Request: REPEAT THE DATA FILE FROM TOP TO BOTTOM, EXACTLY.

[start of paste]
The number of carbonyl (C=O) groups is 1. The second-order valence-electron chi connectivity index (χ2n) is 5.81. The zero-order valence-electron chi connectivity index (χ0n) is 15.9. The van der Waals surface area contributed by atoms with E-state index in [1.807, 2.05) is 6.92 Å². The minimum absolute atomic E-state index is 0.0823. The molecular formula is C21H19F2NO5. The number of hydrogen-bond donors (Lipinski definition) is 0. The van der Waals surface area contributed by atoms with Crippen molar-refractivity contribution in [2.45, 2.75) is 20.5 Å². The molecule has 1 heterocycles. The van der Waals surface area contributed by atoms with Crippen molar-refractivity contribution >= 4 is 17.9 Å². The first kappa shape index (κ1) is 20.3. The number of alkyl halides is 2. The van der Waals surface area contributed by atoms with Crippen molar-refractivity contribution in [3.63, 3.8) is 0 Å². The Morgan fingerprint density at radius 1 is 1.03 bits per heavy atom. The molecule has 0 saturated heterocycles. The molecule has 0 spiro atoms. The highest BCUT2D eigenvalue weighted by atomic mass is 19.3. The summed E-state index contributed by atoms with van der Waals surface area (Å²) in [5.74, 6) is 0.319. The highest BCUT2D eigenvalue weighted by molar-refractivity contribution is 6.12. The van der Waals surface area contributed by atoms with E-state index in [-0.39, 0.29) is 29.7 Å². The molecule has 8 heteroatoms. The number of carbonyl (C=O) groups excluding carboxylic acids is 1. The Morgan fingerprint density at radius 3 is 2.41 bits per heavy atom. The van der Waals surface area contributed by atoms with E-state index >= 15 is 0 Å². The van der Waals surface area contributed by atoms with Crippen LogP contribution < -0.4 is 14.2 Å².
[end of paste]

The number of carbonyl (C=O) groups is 1. The second-order valence-electron chi connectivity index (χ2n) is 5.81. The zero-order valence-electron chi connectivity index (χ0n) is 15.9. The van der Waals surface area contributed by atoms with E-state index in [1.807, 2.05) is 6.92 Å². The minimum absolute atomic E-state index is 0.0823. The molecular formula is C21H19F2NO5. The number of hydrogen-bond donors (Lipinski definition) is 0. The van der Waals surface area contributed by atoms with Crippen molar-refractivity contribution in [2.45, 2.75) is 20.5 Å². The molecule has 1 heterocycles. The van der Waals surface area contributed by atoms with Crippen molar-refractivity contribution >= 4 is 17.9 Å². The first kappa shape index (κ1) is 20.3. The number of alkyl halides is 2. The van der Waals surface area contributed by atoms with Crippen molar-refractivity contribution in [3.63, 3.8) is 0 Å². The Morgan fingerprint density at radius 1 is 1.03 bits per heavy atom. The molecule has 0 saturated heterocycles. The molecule has 0 spiro atoms. The highest BCUT2D eigenvalue weighted by atomic mass is 19.3. The summed E-state index contributed by atoms with van der Waals surface area (Å²) in [5.74, 6) is 0.319. The highest BCUT2D eigenvalue weighted by molar-refractivity contribution is 6.12. The van der Waals surface area contributed by atoms with E-state index in [-0.39, 0.29) is 29.7 Å². The molecule has 8 heteroatoms. The number of carbonyl (C=O) groups excluding carboxylic acids is 1. The Morgan fingerprint density at radius 3 is 2.41 bits per heavy atom. The van der Waals surface area contributed by atoms with E-state index >= 15 is 0 Å². The van der Waals surface area contributed by atoms with Crippen LogP contribution < -0.4 is 14.2 Å².